Scientists do not always need expensive specialized equipment to achieve new goals and to broader understanding of certain phenomenon. Scientists at University of California, Berkeley used two off-the-shelf digital cameras to collect three-dimensional data on cloud behaviour that have never been possible to collect before. This method, called stereophotogrammetry provides unique window into clouds, thus improving climate models.
3-D images are created by two digital cameras situated about a kilometre apart facing Miami’s Biscayne Bay. This allows scientists to measure how fast the clouds rise. New data may help to better understanding about lightning rates, extreme precipitation to the ozone hole and improve global climate models. David Romps, a climate scientist who specializes in clouds, said that they are attempting to answer the most basic question – at what speeds do clouds rise through the atmosphere? Best technique to do that happens to be stereophotogrammetry.
Stereophotogrammetry uses photos to make 3D measurements of cloud boundaries. It was used before, but it always required a reference point, for example, mountain, building or other land-based object. New method does not require such reference point and allows using stereophotogrammetry to study clouds over the open ocean. This is very important, because scientists do not have many measurements from the clouds above the ocean, which appear to behave very differently than those above the land. Satellite data showed that continental areas light up with a lot of lightning and oceans less so.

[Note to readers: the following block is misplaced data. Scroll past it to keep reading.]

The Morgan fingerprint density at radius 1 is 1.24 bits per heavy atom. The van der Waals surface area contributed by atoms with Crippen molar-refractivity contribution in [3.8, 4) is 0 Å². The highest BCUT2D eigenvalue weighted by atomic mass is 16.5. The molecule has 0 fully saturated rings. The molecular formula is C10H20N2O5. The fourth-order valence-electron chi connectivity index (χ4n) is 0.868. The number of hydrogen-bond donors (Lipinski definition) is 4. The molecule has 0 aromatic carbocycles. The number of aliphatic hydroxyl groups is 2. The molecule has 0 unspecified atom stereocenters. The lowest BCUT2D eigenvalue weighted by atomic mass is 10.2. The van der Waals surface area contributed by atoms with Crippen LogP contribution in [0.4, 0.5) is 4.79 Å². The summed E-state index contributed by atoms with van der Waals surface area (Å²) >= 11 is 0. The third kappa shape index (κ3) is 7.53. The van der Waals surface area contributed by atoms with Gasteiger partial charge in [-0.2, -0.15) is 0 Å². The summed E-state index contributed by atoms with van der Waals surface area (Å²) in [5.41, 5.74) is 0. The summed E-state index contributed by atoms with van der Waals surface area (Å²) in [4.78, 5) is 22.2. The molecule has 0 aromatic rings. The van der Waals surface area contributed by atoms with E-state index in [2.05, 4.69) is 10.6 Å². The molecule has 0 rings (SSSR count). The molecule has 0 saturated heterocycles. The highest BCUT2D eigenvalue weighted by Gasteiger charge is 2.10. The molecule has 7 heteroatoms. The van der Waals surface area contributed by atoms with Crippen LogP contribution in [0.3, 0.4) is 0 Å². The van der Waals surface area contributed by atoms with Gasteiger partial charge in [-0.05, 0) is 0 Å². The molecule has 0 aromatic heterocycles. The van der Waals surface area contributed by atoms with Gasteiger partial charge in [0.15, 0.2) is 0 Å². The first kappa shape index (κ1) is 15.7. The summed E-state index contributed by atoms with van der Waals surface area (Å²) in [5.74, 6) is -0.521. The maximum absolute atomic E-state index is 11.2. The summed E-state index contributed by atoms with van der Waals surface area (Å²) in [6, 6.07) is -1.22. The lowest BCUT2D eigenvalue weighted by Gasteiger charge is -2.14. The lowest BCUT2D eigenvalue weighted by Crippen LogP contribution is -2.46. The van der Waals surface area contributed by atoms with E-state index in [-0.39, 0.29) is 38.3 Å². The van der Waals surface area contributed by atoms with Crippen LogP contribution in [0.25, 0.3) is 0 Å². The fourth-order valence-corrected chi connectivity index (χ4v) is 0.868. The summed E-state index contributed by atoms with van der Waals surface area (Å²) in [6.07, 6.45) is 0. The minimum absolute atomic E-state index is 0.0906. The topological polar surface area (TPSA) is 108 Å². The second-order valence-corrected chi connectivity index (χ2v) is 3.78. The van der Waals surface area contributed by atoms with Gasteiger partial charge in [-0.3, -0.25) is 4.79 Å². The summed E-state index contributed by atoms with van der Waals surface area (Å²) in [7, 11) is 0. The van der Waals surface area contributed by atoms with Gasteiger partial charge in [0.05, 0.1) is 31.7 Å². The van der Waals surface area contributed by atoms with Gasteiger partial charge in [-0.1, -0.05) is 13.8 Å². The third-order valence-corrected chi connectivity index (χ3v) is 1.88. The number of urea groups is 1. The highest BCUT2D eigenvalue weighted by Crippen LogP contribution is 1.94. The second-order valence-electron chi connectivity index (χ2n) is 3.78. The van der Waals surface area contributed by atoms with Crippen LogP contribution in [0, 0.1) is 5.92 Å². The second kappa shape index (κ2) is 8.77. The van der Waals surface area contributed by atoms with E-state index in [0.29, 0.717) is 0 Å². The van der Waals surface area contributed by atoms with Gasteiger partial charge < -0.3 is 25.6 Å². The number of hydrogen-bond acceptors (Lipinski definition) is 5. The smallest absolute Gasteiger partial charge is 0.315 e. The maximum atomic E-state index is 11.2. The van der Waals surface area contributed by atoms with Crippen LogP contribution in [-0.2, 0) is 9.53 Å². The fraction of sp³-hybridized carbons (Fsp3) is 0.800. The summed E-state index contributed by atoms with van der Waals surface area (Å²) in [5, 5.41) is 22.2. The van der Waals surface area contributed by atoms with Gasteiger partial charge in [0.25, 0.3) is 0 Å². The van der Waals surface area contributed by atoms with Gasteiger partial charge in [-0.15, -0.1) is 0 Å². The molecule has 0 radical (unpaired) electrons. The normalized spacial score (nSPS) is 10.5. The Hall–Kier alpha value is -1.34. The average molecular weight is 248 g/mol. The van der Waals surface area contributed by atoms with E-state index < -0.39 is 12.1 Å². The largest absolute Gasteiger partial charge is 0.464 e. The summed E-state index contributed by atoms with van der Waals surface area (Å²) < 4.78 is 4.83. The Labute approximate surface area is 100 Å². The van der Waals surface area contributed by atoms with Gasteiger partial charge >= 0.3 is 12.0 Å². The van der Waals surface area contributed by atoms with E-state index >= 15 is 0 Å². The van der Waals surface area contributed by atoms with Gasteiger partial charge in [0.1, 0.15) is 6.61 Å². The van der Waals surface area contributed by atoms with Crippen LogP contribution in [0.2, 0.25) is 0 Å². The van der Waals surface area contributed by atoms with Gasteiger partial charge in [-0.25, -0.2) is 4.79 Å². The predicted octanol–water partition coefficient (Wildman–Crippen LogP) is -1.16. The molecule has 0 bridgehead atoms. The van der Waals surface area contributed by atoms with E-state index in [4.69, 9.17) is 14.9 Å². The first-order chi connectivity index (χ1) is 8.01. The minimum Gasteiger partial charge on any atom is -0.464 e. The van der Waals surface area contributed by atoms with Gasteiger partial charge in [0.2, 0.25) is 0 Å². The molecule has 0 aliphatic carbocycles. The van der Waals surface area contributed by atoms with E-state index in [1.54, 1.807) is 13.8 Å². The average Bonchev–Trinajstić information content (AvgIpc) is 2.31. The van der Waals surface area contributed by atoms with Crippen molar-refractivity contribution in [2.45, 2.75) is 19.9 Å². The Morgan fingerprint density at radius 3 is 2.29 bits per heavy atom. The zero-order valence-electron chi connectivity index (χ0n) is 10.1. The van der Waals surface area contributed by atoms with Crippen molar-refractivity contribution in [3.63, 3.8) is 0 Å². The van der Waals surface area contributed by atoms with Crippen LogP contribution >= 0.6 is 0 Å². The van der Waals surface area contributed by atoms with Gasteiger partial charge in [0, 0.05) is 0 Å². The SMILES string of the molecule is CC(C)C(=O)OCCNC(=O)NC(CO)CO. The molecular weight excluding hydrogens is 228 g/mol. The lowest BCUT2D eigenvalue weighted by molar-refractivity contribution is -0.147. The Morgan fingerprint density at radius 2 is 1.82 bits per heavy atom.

Digital cameras spaces about 1 kilometre apart take pictures every 10 to 30 seconds, allowing scientists to look at the full lifecycle of clouds. This technique already provided some interesting results. Using stereophotogrammetry, scientists have measured the speeds of shallow clouds rising through the atmosphere at 1 to 3 meters per second and of deeper clouds rising at speeds in excess of 10 meters per second. These updraft speeds can impact lightning rates, as faster clouds tend to produce more lightning and play an important role in the microphysics, general precipitation, and aerosol processing, which all impact climate simulations.
If clouds are moving upwards fast enough they can penetrate the stratosphere, throwing out water vapour and ice. This sets the humidity of the stratosphere, and that has an impact both because water vapour is greenhouse gas and also because water vapour, through a sequence of events, has an effect on the ozone hole. Clouds, in fact, are the largest source of uncertainty in today’s climate models, because scientists are still seeking a fundamental theory for moist convection.
David Romps said that knowing speed of clouds “is important for several reasons; the important one is that we lack a really basic understanding of what processes control these clouds, the levels they peter out at, and how buoyant they are.” Stereophotogrammetry can provide very useful information in this quest of achieving more accurate parameterizations of clouds that go into global climate models.
However, a lot more work needs to be done. Stereophotogrammetry has been a labour-intensive process, but scientists are already using new algorithms and supercomputers to make this work easier and faster. Next step is to compare new data from stereophotogrammetry to other sources of information to answer basic questions about cloud life cycles. Scientists are particularly interested in understanding what environmental conditions can be used to forecast the sizes, speeds, depths, and lifetimes of convective clouds. Their achievements will better understanding about global climate.